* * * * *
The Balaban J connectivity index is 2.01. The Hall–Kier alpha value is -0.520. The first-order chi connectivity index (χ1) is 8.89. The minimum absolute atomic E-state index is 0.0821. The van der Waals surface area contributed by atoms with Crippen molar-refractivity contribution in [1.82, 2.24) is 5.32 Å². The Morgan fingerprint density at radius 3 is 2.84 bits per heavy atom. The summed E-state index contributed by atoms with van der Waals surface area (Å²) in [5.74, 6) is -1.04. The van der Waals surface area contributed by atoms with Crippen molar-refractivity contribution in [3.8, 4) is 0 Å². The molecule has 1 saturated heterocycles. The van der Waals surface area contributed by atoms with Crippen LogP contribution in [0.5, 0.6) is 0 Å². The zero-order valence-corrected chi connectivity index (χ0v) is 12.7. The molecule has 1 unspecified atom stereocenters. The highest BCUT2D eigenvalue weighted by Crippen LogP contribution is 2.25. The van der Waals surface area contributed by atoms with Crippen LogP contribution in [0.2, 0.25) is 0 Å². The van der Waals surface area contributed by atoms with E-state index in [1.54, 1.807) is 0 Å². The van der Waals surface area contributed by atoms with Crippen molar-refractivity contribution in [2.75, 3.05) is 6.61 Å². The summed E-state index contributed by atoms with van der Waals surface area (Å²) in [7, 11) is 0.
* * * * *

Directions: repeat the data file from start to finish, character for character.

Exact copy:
The Balaban J connectivity index is 2.01. The Hall–Kier alpha value is -0.520. The first-order chi connectivity index (χ1) is 8.89. The minimum absolute atomic E-state index is 0.0821. The van der Waals surface area contributed by atoms with Crippen molar-refractivity contribution in [1.82, 2.24) is 5.32 Å². The Morgan fingerprint density at radius 3 is 2.84 bits per heavy atom. The summed E-state index contributed by atoms with van der Waals surface area (Å²) in [5.74, 6) is -1.04. The van der Waals surface area contributed by atoms with Crippen molar-refractivity contribution in [3.8, 4) is 0 Å². The molecule has 1 saturated heterocycles. The van der Waals surface area contributed by atoms with Crippen LogP contribution in [0.5, 0.6) is 0 Å². The zero-order valence-corrected chi connectivity index (χ0v) is 12.7. The molecule has 1 unspecified atom stereocenters. The highest BCUT2D eigenvalue weighted by Crippen LogP contribution is 2.25. The van der Waals surface area contributed by atoms with Crippen LogP contribution in [0.2, 0.25) is 0 Å². The van der Waals surface area contributed by atoms with E-state index in [1.54, 1.807) is 0 Å². The van der Waals surface area contributed by atoms with Crippen molar-refractivity contribution in [2.75, 3.05) is 6.61 Å². The summed E-state index contributed by atoms with van der Waals surface area (Å²) in [7, 11) is 0.